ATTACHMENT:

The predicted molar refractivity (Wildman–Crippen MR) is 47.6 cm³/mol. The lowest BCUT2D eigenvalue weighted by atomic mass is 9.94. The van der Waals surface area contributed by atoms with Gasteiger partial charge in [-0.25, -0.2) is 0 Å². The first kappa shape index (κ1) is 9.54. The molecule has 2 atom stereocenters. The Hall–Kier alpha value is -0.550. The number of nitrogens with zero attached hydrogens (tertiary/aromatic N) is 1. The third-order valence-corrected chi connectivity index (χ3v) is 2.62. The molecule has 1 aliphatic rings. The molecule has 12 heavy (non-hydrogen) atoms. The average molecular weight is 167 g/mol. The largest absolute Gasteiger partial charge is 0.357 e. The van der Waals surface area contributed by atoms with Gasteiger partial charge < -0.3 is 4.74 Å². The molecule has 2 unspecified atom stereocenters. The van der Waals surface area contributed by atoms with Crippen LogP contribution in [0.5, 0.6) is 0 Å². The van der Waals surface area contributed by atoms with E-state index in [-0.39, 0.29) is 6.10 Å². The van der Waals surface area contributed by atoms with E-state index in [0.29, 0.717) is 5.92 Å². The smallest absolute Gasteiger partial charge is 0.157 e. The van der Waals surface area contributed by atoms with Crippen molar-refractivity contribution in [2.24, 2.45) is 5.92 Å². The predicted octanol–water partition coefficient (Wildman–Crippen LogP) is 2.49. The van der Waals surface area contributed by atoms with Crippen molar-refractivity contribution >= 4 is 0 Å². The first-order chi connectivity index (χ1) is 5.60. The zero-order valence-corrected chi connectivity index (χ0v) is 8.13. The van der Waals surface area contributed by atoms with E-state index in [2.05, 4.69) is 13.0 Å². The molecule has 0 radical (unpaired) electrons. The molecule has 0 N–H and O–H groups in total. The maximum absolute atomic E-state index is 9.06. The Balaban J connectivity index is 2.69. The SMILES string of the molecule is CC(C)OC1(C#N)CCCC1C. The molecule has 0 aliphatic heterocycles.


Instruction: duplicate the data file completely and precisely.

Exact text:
The predicted molar refractivity (Wildman–Crippen MR) is 47.6 cm³/mol. The lowest BCUT2D eigenvalue weighted by atomic mass is 9.94. The van der Waals surface area contributed by atoms with Gasteiger partial charge in [-0.25, -0.2) is 0 Å². The first kappa shape index (κ1) is 9.54. The molecule has 2 atom stereocenters. The Hall–Kier alpha value is -0.550. The number of nitrogens with zero attached hydrogens (tertiary/aromatic N) is 1. The third-order valence-corrected chi connectivity index (χ3v) is 2.62. The molecule has 1 aliphatic rings. The molecule has 12 heavy (non-hydrogen) atoms. The average molecular weight is 167 g/mol. The largest absolute Gasteiger partial charge is 0.357 e. The van der Waals surface area contributed by atoms with Gasteiger partial charge < -0.3 is 4.74 Å². The molecule has 2 unspecified atom stereocenters. The van der Waals surface area contributed by atoms with Crippen LogP contribution in [0.5, 0.6) is 0 Å². The van der Waals surface area contributed by atoms with E-state index in [-0.39, 0.29) is 6.10 Å². The van der Waals surface area contributed by atoms with E-state index in [0.29, 0.717) is 5.92 Å². The smallest absolute Gasteiger partial charge is 0.157 e. The van der Waals surface area contributed by atoms with Crippen molar-refractivity contribution in [2.24, 2.45) is 5.92 Å². The predicted octanol–water partition coefficient (Wildman–Crippen LogP) is 2.49. The van der Waals surface area contributed by atoms with Crippen molar-refractivity contribution >= 4 is 0 Å². The first-order chi connectivity index (χ1) is 5.60. The zero-order valence-corrected chi connectivity index (χ0v) is 8.13. The van der Waals surface area contributed by atoms with E-state index in [2.05, 4.69) is 13.0 Å². The molecule has 0 radical (unpaired) electrons. The molecule has 0 N–H and O–H groups in total. The maximum absolute atomic E-state index is 9.06. The Balaban J connectivity index is 2.69. The SMILES string of the molecule is CC(C)OC1(C#N)CCCC1C. The molecule has 0 aliphatic heterocycles.